China’s PMI rebounded to 52.0 by March from its low of 35.7 in February as much of the rest of the world went into lockdown to fight the spread of the pandemic. It is now at a decade high of 53.1.

Supply chains have contributed to the rapid expansion of production at lower cost, with companies able to achieve fragmented, task-based specialisation in the name of just-in-time production. That has enabled more small and medium-sized companies and their workers to join international production networks. Requiring companies to hold reserves of inventory for just-in-case delivery is throwing sand in the gears of efficient global manufacturing.

Forces of comparative advantage and specialisation that fragment production across different locations and forces of agglomeration and economies of scale that concentrate them help to shape supply chains. Businesses diversify as a form of insurance and there’s a cost to that. They weigh and manage risk and their viability and profitability depend on making the right decisions.

Poor policy prescriptions threaten business dynamism and investment and the world is going to need both to recover from the COVID-19 crisis and reduce unemployment.

Denton and Bruckard warn that ‘nativist policies aimed at concentrating industries in one place — “reshoring” or “regionalising” supply chains — will likely undercut competitiveness, raise consumer prices and render entire industries more vulnerable to smaller, localised and more frequent shocks like floods, blackouts or social upheaval’. Many companies may choose to shorten supply chains but governments should be careful about implementing policies that encourage that as it concentrates risk.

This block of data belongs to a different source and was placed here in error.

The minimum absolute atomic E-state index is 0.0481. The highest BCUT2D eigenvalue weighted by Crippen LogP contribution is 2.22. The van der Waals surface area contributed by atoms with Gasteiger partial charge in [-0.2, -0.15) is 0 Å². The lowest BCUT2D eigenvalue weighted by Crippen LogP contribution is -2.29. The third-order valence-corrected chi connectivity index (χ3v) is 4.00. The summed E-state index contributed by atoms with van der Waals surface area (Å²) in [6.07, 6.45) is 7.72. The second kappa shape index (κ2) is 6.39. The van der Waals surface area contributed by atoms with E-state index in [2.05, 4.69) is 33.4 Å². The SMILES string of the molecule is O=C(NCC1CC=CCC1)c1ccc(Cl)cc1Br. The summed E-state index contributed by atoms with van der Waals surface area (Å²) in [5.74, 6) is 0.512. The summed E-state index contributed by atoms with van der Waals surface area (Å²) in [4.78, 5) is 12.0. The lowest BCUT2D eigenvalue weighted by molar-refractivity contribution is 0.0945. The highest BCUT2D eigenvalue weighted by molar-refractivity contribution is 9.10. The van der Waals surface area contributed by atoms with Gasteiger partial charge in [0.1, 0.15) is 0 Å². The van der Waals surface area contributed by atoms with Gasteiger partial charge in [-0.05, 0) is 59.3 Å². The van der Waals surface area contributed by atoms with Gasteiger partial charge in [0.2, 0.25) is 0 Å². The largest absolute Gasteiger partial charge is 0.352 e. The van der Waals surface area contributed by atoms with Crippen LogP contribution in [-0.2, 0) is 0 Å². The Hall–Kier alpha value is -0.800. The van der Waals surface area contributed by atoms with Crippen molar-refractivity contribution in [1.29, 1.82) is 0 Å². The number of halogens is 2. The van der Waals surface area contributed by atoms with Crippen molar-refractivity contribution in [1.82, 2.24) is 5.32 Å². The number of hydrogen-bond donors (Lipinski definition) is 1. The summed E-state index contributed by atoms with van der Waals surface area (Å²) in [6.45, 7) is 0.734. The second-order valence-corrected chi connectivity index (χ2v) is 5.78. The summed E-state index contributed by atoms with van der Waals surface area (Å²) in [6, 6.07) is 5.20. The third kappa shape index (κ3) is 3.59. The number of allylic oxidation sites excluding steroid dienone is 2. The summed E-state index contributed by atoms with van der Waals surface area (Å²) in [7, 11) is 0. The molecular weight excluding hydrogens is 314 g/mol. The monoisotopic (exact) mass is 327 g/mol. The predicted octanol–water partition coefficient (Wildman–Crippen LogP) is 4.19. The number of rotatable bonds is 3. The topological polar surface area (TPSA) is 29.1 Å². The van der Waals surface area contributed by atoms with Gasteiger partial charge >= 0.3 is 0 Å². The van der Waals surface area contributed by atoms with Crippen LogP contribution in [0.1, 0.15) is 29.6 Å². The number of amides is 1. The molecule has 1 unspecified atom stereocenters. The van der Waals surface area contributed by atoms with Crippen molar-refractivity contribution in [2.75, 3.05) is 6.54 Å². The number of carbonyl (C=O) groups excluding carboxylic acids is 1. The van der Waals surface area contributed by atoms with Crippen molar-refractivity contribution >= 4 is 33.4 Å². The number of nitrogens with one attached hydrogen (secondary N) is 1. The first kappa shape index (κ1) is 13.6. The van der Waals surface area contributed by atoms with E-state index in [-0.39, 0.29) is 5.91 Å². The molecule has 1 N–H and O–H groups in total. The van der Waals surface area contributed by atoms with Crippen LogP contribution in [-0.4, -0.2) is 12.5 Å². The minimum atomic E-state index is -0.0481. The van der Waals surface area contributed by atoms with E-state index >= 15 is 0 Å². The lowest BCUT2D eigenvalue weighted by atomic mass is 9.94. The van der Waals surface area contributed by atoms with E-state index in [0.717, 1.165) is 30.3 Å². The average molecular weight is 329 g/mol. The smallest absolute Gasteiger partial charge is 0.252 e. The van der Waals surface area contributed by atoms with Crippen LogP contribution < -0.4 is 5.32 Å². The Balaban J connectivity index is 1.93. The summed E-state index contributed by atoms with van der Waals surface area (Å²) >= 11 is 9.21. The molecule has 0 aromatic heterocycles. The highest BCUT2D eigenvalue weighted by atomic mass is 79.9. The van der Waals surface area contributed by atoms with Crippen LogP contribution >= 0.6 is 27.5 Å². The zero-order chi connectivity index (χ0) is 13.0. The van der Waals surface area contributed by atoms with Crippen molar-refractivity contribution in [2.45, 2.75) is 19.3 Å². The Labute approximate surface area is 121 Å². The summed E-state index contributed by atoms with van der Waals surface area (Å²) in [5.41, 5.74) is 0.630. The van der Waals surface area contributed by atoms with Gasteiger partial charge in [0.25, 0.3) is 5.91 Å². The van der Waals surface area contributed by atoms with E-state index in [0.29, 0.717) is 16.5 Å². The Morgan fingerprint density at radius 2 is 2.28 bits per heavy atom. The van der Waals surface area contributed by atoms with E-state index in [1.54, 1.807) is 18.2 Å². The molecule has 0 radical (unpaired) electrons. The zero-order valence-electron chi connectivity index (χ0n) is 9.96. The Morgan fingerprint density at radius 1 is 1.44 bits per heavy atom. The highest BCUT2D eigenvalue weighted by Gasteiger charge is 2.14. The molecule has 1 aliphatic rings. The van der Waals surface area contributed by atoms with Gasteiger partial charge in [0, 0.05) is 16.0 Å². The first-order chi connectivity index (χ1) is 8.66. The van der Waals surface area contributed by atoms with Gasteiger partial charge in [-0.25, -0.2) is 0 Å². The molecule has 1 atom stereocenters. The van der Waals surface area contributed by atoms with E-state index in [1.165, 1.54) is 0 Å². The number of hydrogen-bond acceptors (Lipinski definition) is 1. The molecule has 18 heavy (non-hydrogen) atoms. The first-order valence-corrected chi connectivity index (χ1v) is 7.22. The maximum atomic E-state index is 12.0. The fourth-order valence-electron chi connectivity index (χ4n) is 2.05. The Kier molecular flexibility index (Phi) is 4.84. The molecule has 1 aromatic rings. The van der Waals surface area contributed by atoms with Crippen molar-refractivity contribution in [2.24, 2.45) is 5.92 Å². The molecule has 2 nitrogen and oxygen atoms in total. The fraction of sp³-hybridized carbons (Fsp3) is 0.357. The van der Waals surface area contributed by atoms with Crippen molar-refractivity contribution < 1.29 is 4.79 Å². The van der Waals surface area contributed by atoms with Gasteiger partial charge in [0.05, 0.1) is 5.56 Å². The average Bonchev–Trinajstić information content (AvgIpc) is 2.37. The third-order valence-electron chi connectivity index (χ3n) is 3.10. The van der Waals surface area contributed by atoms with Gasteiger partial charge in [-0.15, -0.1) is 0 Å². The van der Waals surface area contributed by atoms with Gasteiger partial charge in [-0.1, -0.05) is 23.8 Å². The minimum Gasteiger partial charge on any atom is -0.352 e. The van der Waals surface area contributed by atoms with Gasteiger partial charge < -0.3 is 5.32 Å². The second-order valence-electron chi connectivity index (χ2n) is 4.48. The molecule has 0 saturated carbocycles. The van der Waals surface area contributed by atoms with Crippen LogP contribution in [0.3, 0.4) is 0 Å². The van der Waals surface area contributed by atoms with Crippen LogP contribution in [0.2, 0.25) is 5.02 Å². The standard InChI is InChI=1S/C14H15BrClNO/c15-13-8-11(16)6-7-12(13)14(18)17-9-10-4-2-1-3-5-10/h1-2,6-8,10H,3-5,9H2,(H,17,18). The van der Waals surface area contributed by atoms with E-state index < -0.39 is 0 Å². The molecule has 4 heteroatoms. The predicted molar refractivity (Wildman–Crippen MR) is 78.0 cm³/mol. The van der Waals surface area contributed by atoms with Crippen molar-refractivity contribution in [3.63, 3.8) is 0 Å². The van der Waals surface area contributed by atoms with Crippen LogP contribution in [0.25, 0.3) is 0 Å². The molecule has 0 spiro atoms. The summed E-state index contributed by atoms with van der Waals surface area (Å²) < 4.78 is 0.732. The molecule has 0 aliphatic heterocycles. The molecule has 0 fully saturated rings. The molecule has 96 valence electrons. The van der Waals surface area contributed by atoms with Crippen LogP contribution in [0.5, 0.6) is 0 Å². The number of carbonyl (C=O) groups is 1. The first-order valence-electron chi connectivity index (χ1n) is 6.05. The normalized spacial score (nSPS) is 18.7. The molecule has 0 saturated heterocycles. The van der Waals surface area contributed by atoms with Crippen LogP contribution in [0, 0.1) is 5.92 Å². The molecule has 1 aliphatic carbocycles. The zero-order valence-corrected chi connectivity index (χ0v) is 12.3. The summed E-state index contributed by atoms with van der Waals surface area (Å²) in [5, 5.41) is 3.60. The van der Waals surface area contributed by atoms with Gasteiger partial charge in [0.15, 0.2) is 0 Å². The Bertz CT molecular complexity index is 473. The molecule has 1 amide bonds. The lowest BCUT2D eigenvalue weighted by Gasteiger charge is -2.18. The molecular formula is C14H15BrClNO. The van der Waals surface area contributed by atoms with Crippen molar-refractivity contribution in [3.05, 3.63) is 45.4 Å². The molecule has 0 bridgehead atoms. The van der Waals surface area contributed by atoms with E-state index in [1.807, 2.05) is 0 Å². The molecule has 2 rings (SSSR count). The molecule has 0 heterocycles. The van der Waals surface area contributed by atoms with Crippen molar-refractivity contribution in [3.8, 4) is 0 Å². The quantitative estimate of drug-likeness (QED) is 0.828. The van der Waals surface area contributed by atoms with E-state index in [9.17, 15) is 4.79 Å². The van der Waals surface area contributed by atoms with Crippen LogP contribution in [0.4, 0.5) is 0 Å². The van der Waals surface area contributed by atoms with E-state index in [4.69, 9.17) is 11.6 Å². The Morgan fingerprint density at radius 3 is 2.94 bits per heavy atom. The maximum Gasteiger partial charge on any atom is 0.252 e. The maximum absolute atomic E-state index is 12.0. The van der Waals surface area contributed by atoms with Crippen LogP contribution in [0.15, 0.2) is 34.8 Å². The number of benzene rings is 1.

Many Japanese multinationals have been reorganising their supply chains in Asia regardless of the ‘China-exit’ subsidy. Japanese companies have been restructuring their supply chains in Asia and investments over time due to rising labour costs in China. The ‘China plus one’ strategy of diversifying investment has been common practice for years. The subsidies may distort decisions and concentrate risk, or simply be a form of corporate welfare or privileging.

Comprehensive supply chain resilience requires a multilayered approach. To reduce supply chain vulnerability governments must commit to avoiding tariffs and export controls — ensuring free trade in goods and services — and facilitate the digital infrastructure that helps manage supply chain risk. Openness to foreign direct investment will help businesses diversify risk. Developing digital infrastructure and creating international regulatory coherence in digital trade protocols will enhance visibility across supply chains beyond immediate tier-one suppliers and help identify vulnerabilities. Regional data privacy standards, tax and other incentives to share data will encourage the use of digital supply networks.

That’s a much bigger and more complex policy agenda than subsidies or inventory requirements that requires cooperation between countries. The reality is supply chains will continue to go through China and cross multiple borders — the job of government policy is to help improve the infrastructure for those operations between countries and to improve the broader business environment.

The EAF Editorial Board is located in the Crawford School of Public Policy, College of Asia and the Pacific, The Australian National University.